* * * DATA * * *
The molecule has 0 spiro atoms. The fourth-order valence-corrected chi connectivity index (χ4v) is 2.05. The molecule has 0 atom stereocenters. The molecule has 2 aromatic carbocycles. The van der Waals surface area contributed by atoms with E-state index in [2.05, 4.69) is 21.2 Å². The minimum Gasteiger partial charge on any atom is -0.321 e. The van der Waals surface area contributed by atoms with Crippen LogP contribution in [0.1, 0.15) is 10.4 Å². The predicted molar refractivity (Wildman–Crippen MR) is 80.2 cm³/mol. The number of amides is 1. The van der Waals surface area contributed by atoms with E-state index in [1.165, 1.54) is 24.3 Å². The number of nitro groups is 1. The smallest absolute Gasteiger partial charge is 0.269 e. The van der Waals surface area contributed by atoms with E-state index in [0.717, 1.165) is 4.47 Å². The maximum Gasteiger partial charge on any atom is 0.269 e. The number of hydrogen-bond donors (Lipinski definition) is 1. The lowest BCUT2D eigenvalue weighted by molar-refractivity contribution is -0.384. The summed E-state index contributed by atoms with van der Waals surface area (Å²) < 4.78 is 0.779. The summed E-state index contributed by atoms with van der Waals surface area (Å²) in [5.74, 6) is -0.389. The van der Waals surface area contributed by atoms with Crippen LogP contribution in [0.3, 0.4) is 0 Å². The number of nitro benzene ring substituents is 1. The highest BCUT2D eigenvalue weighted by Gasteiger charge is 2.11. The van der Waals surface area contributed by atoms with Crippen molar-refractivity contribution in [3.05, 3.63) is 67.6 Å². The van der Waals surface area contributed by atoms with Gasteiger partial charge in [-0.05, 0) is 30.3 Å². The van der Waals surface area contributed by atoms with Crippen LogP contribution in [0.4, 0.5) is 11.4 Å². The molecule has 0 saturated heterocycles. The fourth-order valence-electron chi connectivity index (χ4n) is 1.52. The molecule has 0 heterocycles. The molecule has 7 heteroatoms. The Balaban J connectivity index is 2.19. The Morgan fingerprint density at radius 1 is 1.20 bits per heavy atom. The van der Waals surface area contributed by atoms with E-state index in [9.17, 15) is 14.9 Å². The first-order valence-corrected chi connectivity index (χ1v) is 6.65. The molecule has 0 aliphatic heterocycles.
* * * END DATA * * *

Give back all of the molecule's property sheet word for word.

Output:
The molecule has 0 spiro atoms. The fourth-order valence-corrected chi connectivity index (χ4v) is 2.05. The molecule has 0 atom stereocenters. The molecule has 2 aromatic carbocycles. The van der Waals surface area contributed by atoms with E-state index in [2.05, 4.69) is 21.2 Å². The minimum Gasteiger partial charge on any atom is -0.321 e. The van der Waals surface area contributed by atoms with Crippen LogP contribution in [0.1, 0.15) is 10.4 Å². The predicted molar refractivity (Wildman–Crippen MR) is 80.2 cm³/mol. The number of amides is 1. The van der Waals surface area contributed by atoms with E-state index in [1.165, 1.54) is 24.3 Å². The number of nitro groups is 1. The smallest absolute Gasteiger partial charge is 0.269 e. The van der Waals surface area contributed by atoms with E-state index in [0.717, 1.165) is 4.47 Å². The maximum Gasteiger partial charge on any atom is 0.269 e. The number of hydrogen-bond donors (Lipinski definition) is 1. The lowest BCUT2D eigenvalue weighted by molar-refractivity contribution is -0.384. The summed E-state index contributed by atoms with van der Waals surface area (Å²) < 4.78 is 0.779. The summed E-state index contributed by atoms with van der Waals surface area (Å²) in [5.74, 6) is -0.389. The van der Waals surface area contributed by atoms with Crippen LogP contribution in [0.3, 0.4) is 0 Å². The number of nitro benzene ring substituents is 1. The highest BCUT2D eigenvalue weighted by Gasteiger charge is 2.11. The van der Waals surface area contributed by atoms with Crippen molar-refractivity contribution in [3.05, 3.63) is 67.6 Å². The van der Waals surface area contributed by atoms with Gasteiger partial charge in [-0.05, 0) is 30.3 Å². The van der Waals surface area contributed by atoms with Crippen LogP contribution in [0.4, 0.5) is 11.4 Å². The molecule has 0 saturated heterocycles. The fourth-order valence-electron chi connectivity index (χ4n) is 1.52. The molecule has 0 heterocycles. The molecule has 7 heteroatoms. The Balaban J connectivity index is 2.19. The Morgan fingerprint density at radius 1 is 1.20 bits per heavy atom. The van der Waals surface area contributed by atoms with E-state index in [9.17, 15) is 14.9 Å². The first-order valence-corrected chi connectivity index (χ1v) is 6.65. The molecule has 0 aliphatic heterocycles.